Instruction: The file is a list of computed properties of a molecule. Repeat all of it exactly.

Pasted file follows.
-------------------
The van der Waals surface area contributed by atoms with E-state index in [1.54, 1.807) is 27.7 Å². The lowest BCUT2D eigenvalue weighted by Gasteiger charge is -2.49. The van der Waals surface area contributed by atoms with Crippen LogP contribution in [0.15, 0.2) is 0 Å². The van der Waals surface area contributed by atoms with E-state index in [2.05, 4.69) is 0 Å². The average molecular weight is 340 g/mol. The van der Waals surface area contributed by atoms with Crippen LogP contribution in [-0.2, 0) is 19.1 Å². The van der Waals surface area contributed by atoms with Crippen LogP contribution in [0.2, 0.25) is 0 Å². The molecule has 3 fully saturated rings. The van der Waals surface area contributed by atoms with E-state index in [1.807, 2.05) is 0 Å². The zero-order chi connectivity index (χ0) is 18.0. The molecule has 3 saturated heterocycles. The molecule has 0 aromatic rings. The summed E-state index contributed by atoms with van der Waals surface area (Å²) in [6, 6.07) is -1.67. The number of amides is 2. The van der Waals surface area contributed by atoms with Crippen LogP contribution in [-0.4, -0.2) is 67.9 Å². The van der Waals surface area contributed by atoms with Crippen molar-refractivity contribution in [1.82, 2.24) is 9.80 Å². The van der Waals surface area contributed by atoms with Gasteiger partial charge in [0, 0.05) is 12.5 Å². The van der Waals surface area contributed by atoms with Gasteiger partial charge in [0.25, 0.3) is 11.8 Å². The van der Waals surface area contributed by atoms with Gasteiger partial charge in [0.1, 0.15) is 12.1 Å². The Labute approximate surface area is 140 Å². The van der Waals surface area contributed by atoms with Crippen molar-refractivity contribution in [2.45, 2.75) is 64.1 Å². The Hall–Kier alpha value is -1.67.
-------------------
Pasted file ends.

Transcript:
The van der Waals surface area contributed by atoms with E-state index in [1.54, 1.807) is 27.7 Å². The lowest BCUT2D eigenvalue weighted by Gasteiger charge is -2.49. The van der Waals surface area contributed by atoms with Crippen LogP contribution in [0.15, 0.2) is 0 Å². The van der Waals surface area contributed by atoms with E-state index in [2.05, 4.69) is 0 Å². The average molecular weight is 340 g/mol. The van der Waals surface area contributed by atoms with Crippen LogP contribution in [-0.2, 0) is 19.1 Å². The van der Waals surface area contributed by atoms with Crippen LogP contribution in [0.2, 0.25) is 0 Å². The molecule has 3 fully saturated rings. The van der Waals surface area contributed by atoms with E-state index in [1.807, 2.05) is 0 Å². The zero-order chi connectivity index (χ0) is 18.0. The molecule has 3 saturated heterocycles. The molecule has 0 aromatic rings. The summed E-state index contributed by atoms with van der Waals surface area (Å²) in [6, 6.07) is -1.67. The number of amides is 2. The van der Waals surface area contributed by atoms with Crippen LogP contribution in [-0.4, -0.2) is 67.9 Å². The van der Waals surface area contributed by atoms with Crippen molar-refractivity contribution in [1.82, 2.24) is 9.80 Å². The van der Waals surface area contributed by atoms with Gasteiger partial charge in [0, 0.05) is 12.5 Å². The van der Waals surface area contributed by atoms with Gasteiger partial charge in [0.25, 0.3) is 11.8 Å². The van der Waals surface area contributed by atoms with Gasteiger partial charge in [0.1, 0.15) is 12.1 Å². The Labute approximate surface area is 140 Å². The van der Waals surface area contributed by atoms with Crippen molar-refractivity contribution in [2.45, 2.75) is 64.1 Å². The Hall–Kier alpha value is -1.67.